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Menopause and the Workplace: Breaking the Stigma


Today, we shed light on a significant workplace issue that affects many women but often goes unnoticed - menopause. Menopausal women are the fastest-growing demographic in the workplace, yet 10% of women leave their jobs due to the challenges they face during this phase of life.


On World Menopause Day, organizations worldwide came together to raise awareness and to shatter the stigma surrounding menopause. According to the Bureau of Labor Statistics 2023, 80% of people going through menopause are in the workforce. Of those working, nearly half note that their menopause symptoms have a negative affect at work.


At MiDOViA, we advocate for diversity in life choices and work towards creating an environment where talent can thrive at all stages of life. Companies are becoming increasingly aware of the health issues women face throughout their careers; however, one critical aspect often overlooked is the impact of menopause on women's careers. In fact, studies have shown that 8% of women did not apply for a promotion and 14% moved to a part time role. We are losing experienced talent who are at the prime of their careers.


There are over 34 symptoms that can present during menopause, such as hot flashes, heavy flooding bleeding, UTIs, concentration difficulties and insomnia. Each has its own unique set of challenges which can be disruptive, eroding a woman's career.


Menopause poses a significant workplace challenge for many women, and a significant percentage remain silent and simply endure it, which can ultimately hinder career progression. It's time we bring these symptoms out in the open. Menopause is a transition in a stage of an individual’s life. Let’s begin to normalize the conversation.


By 2025, it’s estimated that there will be over one billion women worldwide experiencing menopause, making up 12% of the entire global population. Surprisingly, over 80% of women will experience debilitating menopausal symptoms for more than a year, with many still experiencing symptoms seven years after their final period.


To address these issues, employers can take several steps to retain and attract employees:

  • Education: When employees have accurate information and knowledge about menopausal symptoms they are able to make informed choices for their healthcare, which has a significant impact on quality of life.

  • Provide Resources: Include information about your organization’s benefit options, which may include menopause support. Offer individual health coaching as part of your well-being programs and signpost other organizations and healthcare options so that employees get the right treatment to manage their symptoms. There are many options available and they do not have to suffer.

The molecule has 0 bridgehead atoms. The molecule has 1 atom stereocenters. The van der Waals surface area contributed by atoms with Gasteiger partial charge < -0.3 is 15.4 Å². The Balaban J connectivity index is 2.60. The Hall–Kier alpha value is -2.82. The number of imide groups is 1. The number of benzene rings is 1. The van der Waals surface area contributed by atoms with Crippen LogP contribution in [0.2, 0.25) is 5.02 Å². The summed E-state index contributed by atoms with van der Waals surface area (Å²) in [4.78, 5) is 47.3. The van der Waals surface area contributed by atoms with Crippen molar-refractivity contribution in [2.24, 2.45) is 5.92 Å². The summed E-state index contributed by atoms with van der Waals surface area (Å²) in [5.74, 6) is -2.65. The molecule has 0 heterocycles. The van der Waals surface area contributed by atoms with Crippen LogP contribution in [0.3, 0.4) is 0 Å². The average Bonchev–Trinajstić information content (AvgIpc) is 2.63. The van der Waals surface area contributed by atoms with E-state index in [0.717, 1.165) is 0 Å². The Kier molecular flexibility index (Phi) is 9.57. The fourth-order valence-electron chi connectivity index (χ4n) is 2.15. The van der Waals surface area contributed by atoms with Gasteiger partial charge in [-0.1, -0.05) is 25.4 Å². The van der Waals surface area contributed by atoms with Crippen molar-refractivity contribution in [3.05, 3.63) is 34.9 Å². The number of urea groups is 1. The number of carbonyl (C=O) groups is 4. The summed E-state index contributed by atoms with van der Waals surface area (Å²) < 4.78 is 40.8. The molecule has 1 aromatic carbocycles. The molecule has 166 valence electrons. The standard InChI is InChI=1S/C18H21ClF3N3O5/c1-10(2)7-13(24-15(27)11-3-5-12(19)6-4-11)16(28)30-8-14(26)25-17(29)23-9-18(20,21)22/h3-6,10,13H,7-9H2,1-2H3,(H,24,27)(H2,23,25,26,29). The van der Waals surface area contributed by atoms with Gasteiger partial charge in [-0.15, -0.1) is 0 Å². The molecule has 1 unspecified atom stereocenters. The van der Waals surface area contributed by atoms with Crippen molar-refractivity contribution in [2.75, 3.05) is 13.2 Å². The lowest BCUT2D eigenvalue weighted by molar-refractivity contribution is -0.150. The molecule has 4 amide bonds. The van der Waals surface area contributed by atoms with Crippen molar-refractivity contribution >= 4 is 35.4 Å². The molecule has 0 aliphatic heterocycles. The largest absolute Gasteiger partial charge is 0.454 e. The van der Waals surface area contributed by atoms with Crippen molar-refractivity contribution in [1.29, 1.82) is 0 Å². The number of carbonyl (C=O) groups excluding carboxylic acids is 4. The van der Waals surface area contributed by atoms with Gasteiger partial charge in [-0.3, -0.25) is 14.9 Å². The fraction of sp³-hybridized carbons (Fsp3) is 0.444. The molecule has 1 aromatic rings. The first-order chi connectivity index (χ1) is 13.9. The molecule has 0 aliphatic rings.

• Implement Menopause Policies: When employees feel they are supported by organizations, they are more satisfied at work, increasing employee satisfaction.

  • Explore Workplace Accommodations: Offer modifications to employees work hours or remote work options, allow employees to change temperature control, provide necessary breaks and allow for breathable uniforms to be worn.

  • Normalize the Conversation: Encourage open discussions about menopause and create a safe, supportive culture for employees to talk openly to managers and HR.

The impact of menopause on the workplace is significant, with productivity losses exceeding $1.8 billion annually. Creating and implementing a supportive work environment for women in this stage of life can help reduce stigma, boost productivity, increase employee retention and create a more inclusive workplace.


Let's continue these vital conversations and work towards a more inclusive and supportive workforce for all.


We can help to come alongside you to design a workplace policy and plan. For more information on how you can bring menopause in the workplace training for your employees, managers, HR staff and ERG leads, reach out to us at info@midovia.com. You can find us at www.midovia.com.


Together, we can make a positive change in the workplace, ensuring that women at all stages of life have the support and understanding they need.



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